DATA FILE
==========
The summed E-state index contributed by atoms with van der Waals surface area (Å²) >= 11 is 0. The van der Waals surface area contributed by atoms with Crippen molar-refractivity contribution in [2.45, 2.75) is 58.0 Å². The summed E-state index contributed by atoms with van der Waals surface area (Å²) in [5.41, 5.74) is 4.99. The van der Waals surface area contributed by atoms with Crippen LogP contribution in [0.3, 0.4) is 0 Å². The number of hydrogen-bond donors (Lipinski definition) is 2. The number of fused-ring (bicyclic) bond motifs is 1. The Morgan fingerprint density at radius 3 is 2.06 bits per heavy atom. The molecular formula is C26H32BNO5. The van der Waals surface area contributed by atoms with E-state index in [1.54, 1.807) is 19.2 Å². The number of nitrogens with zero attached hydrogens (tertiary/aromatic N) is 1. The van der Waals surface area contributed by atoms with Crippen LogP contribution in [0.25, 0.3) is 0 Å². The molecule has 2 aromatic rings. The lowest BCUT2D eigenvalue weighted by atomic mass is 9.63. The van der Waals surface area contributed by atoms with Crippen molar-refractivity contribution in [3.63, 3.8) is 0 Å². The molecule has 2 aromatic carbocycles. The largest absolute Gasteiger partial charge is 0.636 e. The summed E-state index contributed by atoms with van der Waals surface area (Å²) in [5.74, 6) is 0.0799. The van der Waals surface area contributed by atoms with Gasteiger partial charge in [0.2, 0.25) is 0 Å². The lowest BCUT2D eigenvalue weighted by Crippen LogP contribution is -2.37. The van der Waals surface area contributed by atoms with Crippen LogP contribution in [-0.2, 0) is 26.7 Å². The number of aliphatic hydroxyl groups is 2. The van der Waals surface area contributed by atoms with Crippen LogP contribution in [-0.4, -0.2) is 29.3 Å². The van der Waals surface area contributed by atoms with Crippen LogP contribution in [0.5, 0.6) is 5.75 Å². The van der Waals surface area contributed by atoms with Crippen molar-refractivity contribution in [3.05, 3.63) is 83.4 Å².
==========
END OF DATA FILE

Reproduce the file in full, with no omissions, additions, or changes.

The summed E-state index contributed by atoms with van der Waals surface area (Å²) >= 11 is 0. The van der Waals surface area contributed by atoms with Crippen molar-refractivity contribution in [2.45, 2.75) is 58.0 Å². The summed E-state index contributed by atoms with van der Waals surface area (Å²) in [5.41, 5.74) is 4.99. The van der Waals surface area contributed by atoms with Crippen LogP contribution in [0.3, 0.4) is 0 Å². The number of hydrogen-bond donors (Lipinski definition) is 2. The number of fused-ring (bicyclic) bond motifs is 1. The Morgan fingerprint density at radius 3 is 2.06 bits per heavy atom. The molecular formula is C26H32BNO5. The van der Waals surface area contributed by atoms with E-state index in [1.54, 1.807) is 19.2 Å². The number of nitrogens with zero attached hydrogens (tertiary/aromatic N) is 1. The van der Waals surface area contributed by atoms with Crippen LogP contribution in [0.25, 0.3) is 0 Å². The molecule has 2 aromatic rings. The lowest BCUT2D eigenvalue weighted by atomic mass is 9.63. The van der Waals surface area contributed by atoms with Crippen molar-refractivity contribution in [3.63, 3.8) is 0 Å². The molecule has 2 aromatic carbocycles. The largest absolute Gasteiger partial charge is 0.636 e. The summed E-state index contributed by atoms with van der Waals surface area (Å²) in [5.74, 6) is 0.0799. The van der Waals surface area contributed by atoms with Gasteiger partial charge in [0.2, 0.25) is 0 Å². The lowest BCUT2D eigenvalue weighted by Crippen LogP contribution is -2.37. The van der Waals surface area contributed by atoms with Crippen LogP contribution in [-0.2, 0) is 26.7 Å². The number of aliphatic hydroxyl groups is 2. The van der Waals surface area contributed by atoms with Crippen LogP contribution in [-0.4, -0.2) is 29.3 Å². The van der Waals surface area contributed by atoms with Crippen LogP contribution in [0.5, 0.6) is 5.75 Å². The van der Waals surface area contributed by atoms with Crippen molar-refractivity contribution in [3.05, 3.63) is 83.4 Å².